IDENTIFYING the biblical teaching of everlasting life with the idea of the “afterlife” that is found
in most religions,
THINKING of everlasting life in terms of the immortality of the soul.

AS WE turn to the final statement of the Creed, which concerns eternal life, we must be careful not to make two common and serious mistakes.

The first is to identify the biblical teaching of everlasting life with the idea of the “afterlife” that is found in most religions. This common mistake is made by those who are too eager to establish common grounds between the teachings of Christianity and those of the other world faiths. Such endeavours are not confined only to the doctrine concerning life hereafter. Attempts are made to find common grounds in the doctrine of God, and even in christology, the Church’s teaching concerning Christ. Such attempts, however, often result in distortion, as edges of the various doctrines that do not fit the common mould are trimmed off.

In the case of the doctrine of God, the doctrine of the Trinity has to go because it simply fails to fit. A unitarian view of God is much more convenient. In the case of christology, the incarnation, virgin birth, atoning death, and resurrection all have to go. The Christian doctrine of everlasting life will also suffer the same fate if it is forced to fit the procustean bed of a general idea of the afterlife or immortality.

The second mistake is to think of everlasting life in terms of the immortality of the soul. While the first mistake is usually identified with liberal theology, the second is sometimes found in evangelicalism. This mistake is incipient in statements like “God will save your souls”, which, if taken literally, would be erroneous theologically, even heretical. Much of this is the result of Christianity’s close relationship with Platonism.

Greek philosophy is generally dualistic: it teaches that the spirit is good and the body evil. Salvation is therefore seen in terms of the liberation of the soul from the prison of the body. The Christian doctrine of the resurrection of the body is therefore an affront to the Greeks.

Sometimes Christians unwittingly also think in dualistic terms. Furthermore, what Paul calls the “flesh” is sometimes mistaken to mean “body”. But according to Paul “flesh” does not mean “body” but the whole person who is driven by carnality and sin. Salvation is therefore for the whole person, body and soul. The Christian faith does not teach the immortality of the soul as such, but the resurrection of the body.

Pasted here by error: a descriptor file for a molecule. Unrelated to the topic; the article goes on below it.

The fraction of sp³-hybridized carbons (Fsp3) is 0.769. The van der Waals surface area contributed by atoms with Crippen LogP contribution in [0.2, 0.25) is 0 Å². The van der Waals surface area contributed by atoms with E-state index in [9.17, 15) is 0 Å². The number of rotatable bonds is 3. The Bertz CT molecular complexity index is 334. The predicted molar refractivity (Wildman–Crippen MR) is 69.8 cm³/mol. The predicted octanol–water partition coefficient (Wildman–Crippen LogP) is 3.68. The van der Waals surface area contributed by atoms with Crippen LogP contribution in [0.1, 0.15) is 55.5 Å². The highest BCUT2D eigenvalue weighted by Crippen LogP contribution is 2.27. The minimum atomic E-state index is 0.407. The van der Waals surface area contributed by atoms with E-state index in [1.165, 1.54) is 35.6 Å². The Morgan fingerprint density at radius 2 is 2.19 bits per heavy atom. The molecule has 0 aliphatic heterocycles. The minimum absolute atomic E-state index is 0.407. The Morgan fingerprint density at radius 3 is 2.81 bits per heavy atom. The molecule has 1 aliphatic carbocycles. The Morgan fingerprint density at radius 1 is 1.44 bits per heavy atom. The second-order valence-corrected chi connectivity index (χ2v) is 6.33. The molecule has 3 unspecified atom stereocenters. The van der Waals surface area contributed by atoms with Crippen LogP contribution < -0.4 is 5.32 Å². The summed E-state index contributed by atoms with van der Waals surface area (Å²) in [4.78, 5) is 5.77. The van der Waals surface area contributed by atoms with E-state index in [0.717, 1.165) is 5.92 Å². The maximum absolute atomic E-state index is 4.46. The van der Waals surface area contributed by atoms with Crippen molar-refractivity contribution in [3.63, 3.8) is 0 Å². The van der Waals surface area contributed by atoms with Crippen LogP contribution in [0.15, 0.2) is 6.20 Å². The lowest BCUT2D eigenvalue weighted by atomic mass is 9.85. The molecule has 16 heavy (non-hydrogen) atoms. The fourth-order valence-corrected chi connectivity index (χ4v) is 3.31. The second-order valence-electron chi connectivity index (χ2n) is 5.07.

This statement on everlasting life is therefore an extension of the previous statement about the resurrection. In the life hereafter, we will not be disembodied spirits floating freely in some ethereal realm, but resurrected beings with spiritual bodies residing in the new heavens and the new earth.

This brings us to the next point: that salvation does not only concern human beings but the whole of creation. Human sin has damaged the creation, bringing it under a curse, and preventing it from reaching its God-intended goal. But at the end of time, God will bring about a new creation – the transformation and transfiguration of this sin-scarred cosmos.

Here again we see that salvation involves the material world and not just the spiritual realm. All the fragmentation, the disease and wanton destruction that we witness in our world will cease, and a new reality will emerge. Believers in the resurrection will be a part of this new creation and inhabit the new earth, where God’s glory will be seen and his shalom (peace) will be experienced by all.

What will life in the new creation of God be like? The Bible provides us with very little data regarding this, and it would be unwise to let one’s imagination run wild and go into biblically unwarranted flights of speculation. However, with the little information that we have we are able to sketch – albeit only in broad strokes – what life in God’s eternity may look like.